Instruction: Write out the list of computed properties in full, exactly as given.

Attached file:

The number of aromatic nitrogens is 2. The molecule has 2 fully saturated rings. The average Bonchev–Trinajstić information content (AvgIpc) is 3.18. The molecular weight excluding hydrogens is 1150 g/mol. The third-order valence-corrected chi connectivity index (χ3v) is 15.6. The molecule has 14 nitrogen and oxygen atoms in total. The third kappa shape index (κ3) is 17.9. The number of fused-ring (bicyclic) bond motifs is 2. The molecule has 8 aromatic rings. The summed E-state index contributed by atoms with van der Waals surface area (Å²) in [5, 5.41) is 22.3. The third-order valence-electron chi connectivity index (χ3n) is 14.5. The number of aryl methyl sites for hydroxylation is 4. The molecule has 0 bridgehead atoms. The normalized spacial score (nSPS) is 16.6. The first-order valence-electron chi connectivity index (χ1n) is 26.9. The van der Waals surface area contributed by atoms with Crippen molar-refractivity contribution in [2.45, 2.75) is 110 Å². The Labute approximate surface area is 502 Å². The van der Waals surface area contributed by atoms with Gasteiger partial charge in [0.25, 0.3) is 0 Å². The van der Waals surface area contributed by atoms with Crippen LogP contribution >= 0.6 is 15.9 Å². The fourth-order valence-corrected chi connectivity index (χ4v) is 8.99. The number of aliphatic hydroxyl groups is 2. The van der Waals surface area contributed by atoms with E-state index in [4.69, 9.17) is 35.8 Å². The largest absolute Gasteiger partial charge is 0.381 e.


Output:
The number of aromatic nitrogens is 2. The molecule has 2 fully saturated rings. The average Bonchev–Trinajstić information content (AvgIpc) is 3.18. The molecular weight excluding hydrogens is 1150 g/mol. The third-order valence-corrected chi connectivity index (χ3v) is 15.6. The molecule has 14 nitrogen and oxygen atoms in total. The third kappa shape index (κ3) is 17.9. The number of fused-ring (bicyclic) bond motifs is 2. The molecule has 8 aromatic rings. The summed E-state index contributed by atoms with van der Waals surface area (Å²) in [5, 5.41) is 22.3. The third-order valence-electron chi connectivity index (χ3n) is 14.5. The number of aryl methyl sites for hydroxylation is 4. The molecule has 0 bridgehead atoms. The normalized spacial score (nSPS) is 16.6. The first-order valence-electron chi connectivity index (χ1n) is 26.9. The van der Waals surface area contributed by atoms with Crippen molar-refractivity contribution in [2.45, 2.75) is 110 Å². The Labute approximate surface area is 502 Å². The van der Waals surface area contributed by atoms with Gasteiger partial charge in [0.25, 0.3) is 0 Å². The van der Waals surface area contributed by atoms with Crippen LogP contribution >= 0.6 is 15.9 Å². The fourth-order valence-corrected chi connectivity index (χ4v) is 8.99. The number of aliphatic hydroxyl groups is 2. The van der Waals surface area contributed by atoms with E-state index in [4.69, 9.17) is 35.8 Å². The largest absolute Gasteiger partial charge is 0.381 e.